It is true that when all the cloud of too easy temptations has been removed, when the fathers and mothers of thoughtless girls have done their duty, when recreation-rooms and reading- rooms have been provided, when public-houses have been all closed earlier, when everything else that one can imagine has been done, every man must still put a curb upon himself. If he cannot or will not do that, he will not be of real service to his country. This is a test for him. He is trying, or not trying, to fit himself for "truly manly action." It is a mere delusion to suppose that, in Carlyle's phrase, he gains the "real toga of manhood" by a preparatory course of vicious- ness. Carlyle described the self-respecting man as he ought not to be in his picture of Burns :—" He quits the paternal roof and becomes initiated in those dissipations, those vices which a certain class of philosophers have asserted to be a natural preparation for entering on active life ; a kind of mud-bath in which the youth is, as it were, necessitated to sleep, and, we suppose, to cleanse himself before the real toga of manhood can be laid upon him. We shall not dispute much with this class of philosophers ; we hope they are mistaken; for Sin and Remorse so easily beset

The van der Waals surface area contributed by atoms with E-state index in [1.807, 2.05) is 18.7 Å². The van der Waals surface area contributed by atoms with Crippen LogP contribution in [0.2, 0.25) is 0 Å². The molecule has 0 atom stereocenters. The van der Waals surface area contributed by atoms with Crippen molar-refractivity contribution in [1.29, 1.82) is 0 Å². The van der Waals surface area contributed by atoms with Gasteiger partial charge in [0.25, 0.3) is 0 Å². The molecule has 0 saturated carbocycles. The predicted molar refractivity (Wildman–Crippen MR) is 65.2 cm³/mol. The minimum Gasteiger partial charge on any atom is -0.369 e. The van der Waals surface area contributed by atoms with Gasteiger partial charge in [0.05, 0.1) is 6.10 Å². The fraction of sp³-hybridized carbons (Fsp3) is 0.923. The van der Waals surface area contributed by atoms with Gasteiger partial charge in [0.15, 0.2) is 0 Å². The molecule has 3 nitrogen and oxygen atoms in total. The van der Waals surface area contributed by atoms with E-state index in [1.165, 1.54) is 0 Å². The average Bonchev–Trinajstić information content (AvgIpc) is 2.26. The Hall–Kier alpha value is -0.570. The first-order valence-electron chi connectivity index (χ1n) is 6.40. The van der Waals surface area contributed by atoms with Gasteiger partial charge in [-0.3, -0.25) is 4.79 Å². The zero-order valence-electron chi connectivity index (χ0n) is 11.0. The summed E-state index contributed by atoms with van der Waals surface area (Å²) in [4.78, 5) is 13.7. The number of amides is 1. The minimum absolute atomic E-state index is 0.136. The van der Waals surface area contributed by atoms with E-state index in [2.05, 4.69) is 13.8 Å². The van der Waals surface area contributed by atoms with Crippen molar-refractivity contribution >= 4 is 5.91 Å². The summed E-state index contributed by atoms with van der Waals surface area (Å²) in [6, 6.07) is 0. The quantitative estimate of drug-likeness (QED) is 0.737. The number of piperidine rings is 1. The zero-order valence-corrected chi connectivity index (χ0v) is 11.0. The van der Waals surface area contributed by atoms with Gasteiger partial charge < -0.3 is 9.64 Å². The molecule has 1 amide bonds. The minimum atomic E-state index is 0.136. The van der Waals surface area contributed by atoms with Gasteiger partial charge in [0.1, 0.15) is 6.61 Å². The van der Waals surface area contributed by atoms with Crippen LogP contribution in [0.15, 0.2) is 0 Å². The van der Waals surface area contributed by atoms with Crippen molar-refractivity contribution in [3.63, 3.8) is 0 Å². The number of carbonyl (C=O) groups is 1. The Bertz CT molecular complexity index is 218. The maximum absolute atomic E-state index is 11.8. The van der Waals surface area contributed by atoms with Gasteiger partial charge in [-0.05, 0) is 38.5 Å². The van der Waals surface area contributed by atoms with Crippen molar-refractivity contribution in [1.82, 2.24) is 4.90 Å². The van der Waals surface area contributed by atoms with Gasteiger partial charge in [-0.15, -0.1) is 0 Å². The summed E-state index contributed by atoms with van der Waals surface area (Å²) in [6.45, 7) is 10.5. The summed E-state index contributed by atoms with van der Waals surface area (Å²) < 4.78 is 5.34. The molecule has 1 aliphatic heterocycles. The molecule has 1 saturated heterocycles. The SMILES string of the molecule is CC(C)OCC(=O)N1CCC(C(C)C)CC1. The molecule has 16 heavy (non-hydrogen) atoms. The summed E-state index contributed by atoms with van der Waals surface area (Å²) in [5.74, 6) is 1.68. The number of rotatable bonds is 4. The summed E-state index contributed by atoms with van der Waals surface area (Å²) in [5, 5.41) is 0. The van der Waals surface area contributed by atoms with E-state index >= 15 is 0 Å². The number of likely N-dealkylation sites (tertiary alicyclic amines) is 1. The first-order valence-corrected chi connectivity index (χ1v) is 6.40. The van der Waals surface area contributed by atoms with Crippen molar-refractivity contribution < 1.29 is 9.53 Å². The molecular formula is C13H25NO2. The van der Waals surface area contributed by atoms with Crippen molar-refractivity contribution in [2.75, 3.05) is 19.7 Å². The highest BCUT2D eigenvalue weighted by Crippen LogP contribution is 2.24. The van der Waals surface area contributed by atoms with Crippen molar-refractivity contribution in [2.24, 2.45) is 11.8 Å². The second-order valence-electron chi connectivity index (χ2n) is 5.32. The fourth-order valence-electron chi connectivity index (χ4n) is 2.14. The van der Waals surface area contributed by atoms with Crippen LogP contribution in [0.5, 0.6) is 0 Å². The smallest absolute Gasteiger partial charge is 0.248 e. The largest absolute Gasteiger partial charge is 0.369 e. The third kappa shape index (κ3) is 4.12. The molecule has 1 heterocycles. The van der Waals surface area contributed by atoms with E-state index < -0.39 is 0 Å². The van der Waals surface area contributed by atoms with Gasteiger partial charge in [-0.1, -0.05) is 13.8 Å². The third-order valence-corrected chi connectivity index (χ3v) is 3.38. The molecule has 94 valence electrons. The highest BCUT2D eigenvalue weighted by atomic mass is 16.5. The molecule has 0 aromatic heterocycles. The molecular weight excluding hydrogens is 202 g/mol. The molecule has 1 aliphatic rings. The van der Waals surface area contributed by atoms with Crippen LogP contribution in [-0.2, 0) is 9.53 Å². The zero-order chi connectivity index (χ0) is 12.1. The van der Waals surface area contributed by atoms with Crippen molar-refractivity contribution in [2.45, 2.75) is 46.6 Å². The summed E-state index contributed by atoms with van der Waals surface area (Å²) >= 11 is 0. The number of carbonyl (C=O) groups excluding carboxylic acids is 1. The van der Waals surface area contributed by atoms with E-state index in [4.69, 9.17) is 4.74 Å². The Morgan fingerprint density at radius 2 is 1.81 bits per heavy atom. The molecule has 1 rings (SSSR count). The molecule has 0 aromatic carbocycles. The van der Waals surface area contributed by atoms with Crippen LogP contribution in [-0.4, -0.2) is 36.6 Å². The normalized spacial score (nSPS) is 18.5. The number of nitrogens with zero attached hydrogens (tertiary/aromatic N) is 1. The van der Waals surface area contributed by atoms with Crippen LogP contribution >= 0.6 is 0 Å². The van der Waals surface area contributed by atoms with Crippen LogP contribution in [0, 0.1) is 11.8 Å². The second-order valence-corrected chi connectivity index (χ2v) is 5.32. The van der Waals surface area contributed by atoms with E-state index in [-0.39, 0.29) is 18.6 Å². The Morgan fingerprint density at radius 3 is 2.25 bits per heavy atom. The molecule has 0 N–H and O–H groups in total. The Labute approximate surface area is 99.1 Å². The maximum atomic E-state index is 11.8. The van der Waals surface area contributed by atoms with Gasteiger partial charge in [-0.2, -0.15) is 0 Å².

us at all stages of life, and are always such indifferent company, that it seems hard we should at any stage be forced and fated not only to meet but to yield to them and even serve

for a term in their leprous armada. We hope it is not so. Clear we are, at all events, it cannot be the training one

receives in this Devil's service, but only our determining to

desert from it, that fits us for truly manly action." We cannot end with a better word of advice than that to the soldier who is going through a very special bodily and mental training for a very special purpose—to discharge a mission which is perhaps the justest, most sacred, and most serviceable to the world thatwas ever laid upon young and strong shoulders since wars began in this world.